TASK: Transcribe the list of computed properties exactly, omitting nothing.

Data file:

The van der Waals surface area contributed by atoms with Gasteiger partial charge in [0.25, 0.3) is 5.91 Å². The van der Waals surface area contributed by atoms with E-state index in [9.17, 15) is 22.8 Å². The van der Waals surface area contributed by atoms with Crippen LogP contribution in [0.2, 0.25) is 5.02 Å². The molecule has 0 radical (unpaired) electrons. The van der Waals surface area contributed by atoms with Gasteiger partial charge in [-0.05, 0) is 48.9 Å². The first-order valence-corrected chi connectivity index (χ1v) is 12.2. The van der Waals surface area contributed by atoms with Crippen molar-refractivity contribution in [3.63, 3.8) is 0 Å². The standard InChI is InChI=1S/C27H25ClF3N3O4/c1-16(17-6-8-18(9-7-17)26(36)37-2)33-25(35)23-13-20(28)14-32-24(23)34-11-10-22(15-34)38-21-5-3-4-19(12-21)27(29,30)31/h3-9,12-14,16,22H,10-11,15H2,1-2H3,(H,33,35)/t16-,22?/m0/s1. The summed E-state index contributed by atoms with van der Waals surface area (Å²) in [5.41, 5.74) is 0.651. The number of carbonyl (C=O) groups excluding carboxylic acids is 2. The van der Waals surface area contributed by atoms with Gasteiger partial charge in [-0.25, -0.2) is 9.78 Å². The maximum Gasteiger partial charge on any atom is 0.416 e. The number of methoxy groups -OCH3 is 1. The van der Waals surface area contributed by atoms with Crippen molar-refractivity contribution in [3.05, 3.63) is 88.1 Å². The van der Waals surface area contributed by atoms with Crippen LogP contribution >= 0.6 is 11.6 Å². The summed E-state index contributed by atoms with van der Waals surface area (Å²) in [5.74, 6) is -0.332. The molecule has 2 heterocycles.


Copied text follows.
The van der Waals surface area contributed by atoms with Gasteiger partial charge in [0.25, 0.3) is 5.91 Å². The van der Waals surface area contributed by atoms with E-state index in [9.17, 15) is 22.8 Å². The van der Waals surface area contributed by atoms with Crippen LogP contribution in [0.2, 0.25) is 5.02 Å². The molecule has 0 radical (unpaired) electrons. The van der Waals surface area contributed by atoms with Gasteiger partial charge in [-0.05, 0) is 48.9 Å². The first-order valence-corrected chi connectivity index (χ1v) is 12.2. The van der Waals surface area contributed by atoms with Crippen molar-refractivity contribution in [3.63, 3.8) is 0 Å². The standard InChI is InChI=1S/C27H25ClF3N3O4/c1-16(17-6-8-18(9-7-17)26(36)37-2)33-25(35)23-13-20(28)14-32-24(23)34-11-10-22(15-34)38-21-5-3-4-19(12-21)27(29,30)31/h3-9,12-14,16,22H,10-11,15H2,1-2H3,(H,33,35)/t16-,22?/m0/s1. The summed E-state index contributed by atoms with van der Waals surface area (Å²) in [5.41, 5.74) is 0.651. The number of carbonyl (C=O) groups excluding carboxylic acids is 2. The van der Waals surface area contributed by atoms with Gasteiger partial charge in [-0.25, -0.2) is 9.78 Å². The maximum Gasteiger partial charge on any atom is 0.416 e. The number of methoxy groups -OCH3 is 1. The van der Waals surface area contributed by atoms with Crippen molar-refractivity contribution in [3.05, 3.63) is 88.1 Å². The van der Waals surface area contributed by atoms with Crippen LogP contribution >= 0.6 is 11.6 Å². The summed E-state index contributed by atoms with van der Waals surface area (Å²) in [5.74, 6) is -0.332. The molecule has 2 heterocycles.